In several Latin American countries, tacit agreement by the successor government to maintain impunity by not prosecuting its predecessors established a system that permitted parties to “handover” illicit networks when one party replaces the other. Once elites come to an understanding that sanctions and prosecutions are de-coupled from regime change, then it is easy to imagine that political friends and foes will be perversely incentivised to engage in corruption. The changes of regime did not end corruption. It is only when this impunity circle is broken that one corrupt president after another, like dominos, begin to fall will corruption be arrested.

Therefore, if one is sincere in ending corruption there is no option other than to end impunity.

Third: Corruption and economic growth

Kadir Jasin advised Anwar not to continue speaking of his struggles and “help the people today to put food on their table”. However, there can be no food if corruption continues to thrive. Corruption reduces economic growth: diminishes innovative strategies, discourage foreign and local investment, increase the price of goods and services, increase state expenditures and reduce state revenues.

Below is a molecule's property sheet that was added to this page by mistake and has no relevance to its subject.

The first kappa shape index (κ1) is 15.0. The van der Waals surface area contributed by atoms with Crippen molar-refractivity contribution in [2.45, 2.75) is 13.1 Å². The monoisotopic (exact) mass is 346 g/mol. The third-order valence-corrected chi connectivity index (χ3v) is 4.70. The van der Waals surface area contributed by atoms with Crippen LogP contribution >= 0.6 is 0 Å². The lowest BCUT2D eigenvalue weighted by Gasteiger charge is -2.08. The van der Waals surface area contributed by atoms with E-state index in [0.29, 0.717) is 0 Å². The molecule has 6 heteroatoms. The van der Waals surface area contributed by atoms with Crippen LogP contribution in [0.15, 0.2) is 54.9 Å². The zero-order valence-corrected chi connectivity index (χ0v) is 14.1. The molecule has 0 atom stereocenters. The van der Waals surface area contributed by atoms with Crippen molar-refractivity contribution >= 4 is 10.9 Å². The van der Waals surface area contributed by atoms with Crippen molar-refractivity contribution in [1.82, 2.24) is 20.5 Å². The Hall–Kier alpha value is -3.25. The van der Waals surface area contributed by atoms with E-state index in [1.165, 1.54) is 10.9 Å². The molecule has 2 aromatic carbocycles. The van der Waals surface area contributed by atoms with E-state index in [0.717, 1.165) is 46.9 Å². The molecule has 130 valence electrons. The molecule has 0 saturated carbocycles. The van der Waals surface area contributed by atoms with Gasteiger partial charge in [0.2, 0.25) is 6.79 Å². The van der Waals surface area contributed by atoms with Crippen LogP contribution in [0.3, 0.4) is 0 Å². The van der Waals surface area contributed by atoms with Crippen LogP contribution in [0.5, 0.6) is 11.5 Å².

The National Anti-Corruption Plan 2019-2023 formulated in line with Article 5 of the United Nation Convention Against Corruption states that rampant corruption in politics and government have aggravated inequality in terms of income, wealth and opportunity. The real impacts of corruption include rising costs of living, declining purchasing power, dampened effects on wages and productivity. The situation is made worse by the increase in public debt to RM1 trillion which includes substantial debts arising from corruption and in leakages due to mis-governance of public funds. The Government has paid 1MDB’s debts of RM43.8 billion with a balance of RM9.7 billion unpaid. More than RM1.8 trillion has been lost through illicit financial flow from 2005 until 2014 of which a portion is corruption related. There was the BMF scandal, PKFZ, Scorpion submarines scandal, now Jana Wibawa.


In order for the Prime Minister to address the economic needs of Malaysians, focus and priority must be given to end corruption. Putting an end to impunity is not revenge but for the social economic well-being of Malaysians.

* William Leong Jee Keen is the Member of Parliament for Selayang.